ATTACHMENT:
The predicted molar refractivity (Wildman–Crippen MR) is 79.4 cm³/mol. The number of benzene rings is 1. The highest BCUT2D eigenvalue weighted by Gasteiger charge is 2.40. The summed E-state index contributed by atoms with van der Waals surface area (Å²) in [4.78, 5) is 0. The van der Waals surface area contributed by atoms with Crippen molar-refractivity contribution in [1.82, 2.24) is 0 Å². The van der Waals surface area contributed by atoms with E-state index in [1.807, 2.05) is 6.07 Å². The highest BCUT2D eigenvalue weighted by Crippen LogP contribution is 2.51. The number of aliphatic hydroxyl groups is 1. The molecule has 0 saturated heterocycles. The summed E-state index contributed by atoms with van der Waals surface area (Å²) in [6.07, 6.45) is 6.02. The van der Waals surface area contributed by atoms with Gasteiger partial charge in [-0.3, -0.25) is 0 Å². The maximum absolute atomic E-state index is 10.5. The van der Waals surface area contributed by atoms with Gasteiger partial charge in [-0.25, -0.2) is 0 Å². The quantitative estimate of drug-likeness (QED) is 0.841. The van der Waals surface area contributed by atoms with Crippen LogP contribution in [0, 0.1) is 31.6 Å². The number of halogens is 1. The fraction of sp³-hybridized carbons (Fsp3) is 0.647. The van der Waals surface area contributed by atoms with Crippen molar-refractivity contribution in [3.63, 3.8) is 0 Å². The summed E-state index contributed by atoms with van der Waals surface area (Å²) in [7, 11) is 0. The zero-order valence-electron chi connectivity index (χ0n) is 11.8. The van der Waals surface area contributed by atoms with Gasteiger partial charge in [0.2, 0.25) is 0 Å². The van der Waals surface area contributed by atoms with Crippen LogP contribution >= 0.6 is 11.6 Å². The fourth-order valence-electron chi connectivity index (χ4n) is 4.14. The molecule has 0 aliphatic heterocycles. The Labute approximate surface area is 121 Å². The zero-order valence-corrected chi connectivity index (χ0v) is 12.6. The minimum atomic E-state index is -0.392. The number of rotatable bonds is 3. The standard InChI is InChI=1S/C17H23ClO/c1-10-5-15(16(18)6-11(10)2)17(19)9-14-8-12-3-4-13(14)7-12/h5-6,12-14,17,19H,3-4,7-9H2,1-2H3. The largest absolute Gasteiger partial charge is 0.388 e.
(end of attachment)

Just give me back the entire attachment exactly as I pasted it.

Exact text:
The predicted molar refractivity (Wildman–Crippen MR) is 79.4 cm³/mol. The number of benzene rings is 1. The highest BCUT2D eigenvalue weighted by Gasteiger charge is 2.40. The summed E-state index contributed by atoms with van der Waals surface area (Å²) in [4.78, 5) is 0. The van der Waals surface area contributed by atoms with Crippen molar-refractivity contribution in [1.82, 2.24) is 0 Å². The van der Waals surface area contributed by atoms with E-state index in [1.807, 2.05) is 6.07 Å². The highest BCUT2D eigenvalue weighted by Crippen LogP contribution is 2.51. The number of aliphatic hydroxyl groups is 1. The molecule has 0 saturated heterocycles. The summed E-state index contributed by atoms with van der Waals surface area (Å²) in [6.07, 6.45) is 6.02. The van der Waals surface area contributed by atoms with Gasteiger partial charge in [-0.3, -0.25) is 0 Å². The maximum absolute atomic E-state index is 10.5. The van der Waals surface area contributed by atoms with Gasteiger partial charge in [-0.25, -0.2) is 0 Å². The quantitative estimate of drug-likeness (QED) is 0.841. The van der Waals surface area contributed by atoms with Crippen LogP contribution in [0, 0.1) is 31.6 Å². The number of halogens is 1. The fraction of sp³-hybridized carbons (Fsp3) is 0.647. The van der Waals surface area contributed by atoms with Crippen molar-refractivity contribution in [3.63, 3.8) is 0 Å². The summed E-state index contributed by atoms with van der Waals surface area (Å²) in [7, 11) is 0. The zero-order valence-electron chi connectivity index (χ0n) is 11.8. The van der Waals surface area contributed by atoms with Gasteiger partial charge in [0.2, 0.25) is 0 Å². The van der Waals surface area contributed by atoms with Crippen LogP contribution >= 0.6 is 11.6 Å². The fourth-order valence-electron chi connectivity index (χ4n) is 4.14. The molecule has 0 aliphatic heterocycles. The Labute approximate surface area is 121 Å². The zero-order valence-corrected chi connectivity index (χ0v) is 12.6. The minimum atomic E-state index is -0.392. The number of rotatable bonds is 3. The standard InChI is InChI=1S/C17H23ClO/c1-10-5-15(16(18)6-11(10)2)17(19)9-14-8-12-3-4-13(14)7-12/h5-6,12-14,17,19H,3-4,7-9H2,1-2H3. The largest absolute Gasteiger partial charge is 0.388 e.